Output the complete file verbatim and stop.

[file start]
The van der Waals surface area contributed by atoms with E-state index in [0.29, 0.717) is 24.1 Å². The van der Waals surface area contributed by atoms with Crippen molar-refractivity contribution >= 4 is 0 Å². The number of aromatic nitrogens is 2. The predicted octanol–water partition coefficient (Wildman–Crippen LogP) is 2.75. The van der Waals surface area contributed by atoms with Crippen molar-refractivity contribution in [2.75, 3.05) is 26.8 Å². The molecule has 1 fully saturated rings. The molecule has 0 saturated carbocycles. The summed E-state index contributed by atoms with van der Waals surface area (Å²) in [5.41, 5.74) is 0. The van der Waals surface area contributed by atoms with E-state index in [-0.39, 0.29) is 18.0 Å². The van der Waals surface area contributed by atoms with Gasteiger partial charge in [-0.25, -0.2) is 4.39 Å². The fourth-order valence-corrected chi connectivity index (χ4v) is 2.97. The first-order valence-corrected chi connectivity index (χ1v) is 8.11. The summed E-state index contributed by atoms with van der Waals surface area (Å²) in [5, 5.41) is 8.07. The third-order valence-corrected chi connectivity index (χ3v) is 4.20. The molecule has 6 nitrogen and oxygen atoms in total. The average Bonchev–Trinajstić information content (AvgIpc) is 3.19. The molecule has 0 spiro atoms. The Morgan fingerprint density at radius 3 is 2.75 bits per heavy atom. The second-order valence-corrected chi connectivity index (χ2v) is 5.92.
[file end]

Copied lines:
The van der Waals surface area contributed by atoms with E-state index in [0.29, 0.717) is 24.1 Å². The van der Waals surface area contributed by atoms with Crippen molar-refractivity contribution >= 4 is 0 Å². The number of aromatic nitrogens is 2. The predicted octanol–water partition coefficient (Wildman–Crippen LogP) is 2.75. The van der Waals surface area contributed by atoms with Crippen molar-refractivity contribution in [2.75, 3.05) is 26.8 Å². The molecule has 1 fully saturated rings. The molecule has 0 saturated carbocycles. The summed E-state index contributed by atoms with van der Waals surface area (Å²) in [5.41, 5.74) is 0. The van der Waals surface area contributed by atoms with E-state index in [-0.39, 0.29) is 18.0 Å². The van der Waals surface area contributed by atoms with Gasteiger partial charge in [-0.25, -0.2) is 4.39 Å². The fourth-order valence-corrected chi connectivity index (χ4v) is 2.97. The first-order valence-corrected chi connectivity index (χ1v) is 8.11. The summed E-state index contributed by atoms with van der Waals surface area (Å²) in [5, 5.41) is 8.07. The third-order valence-corrected chi connectivity index (χ3v) is 4.20. The molecule has 6 nitrogen and oxygen atoms in total. The average Bonchev–Trinajstić information content (AvgIpc) is 3.19. The molecule has 0 spiro atoms. The Morgan fingerprint density at radius 3 is 2.75 bits per heavy atom. The second-order valence-corrected chi connectivity index (χ2v) is 5.92.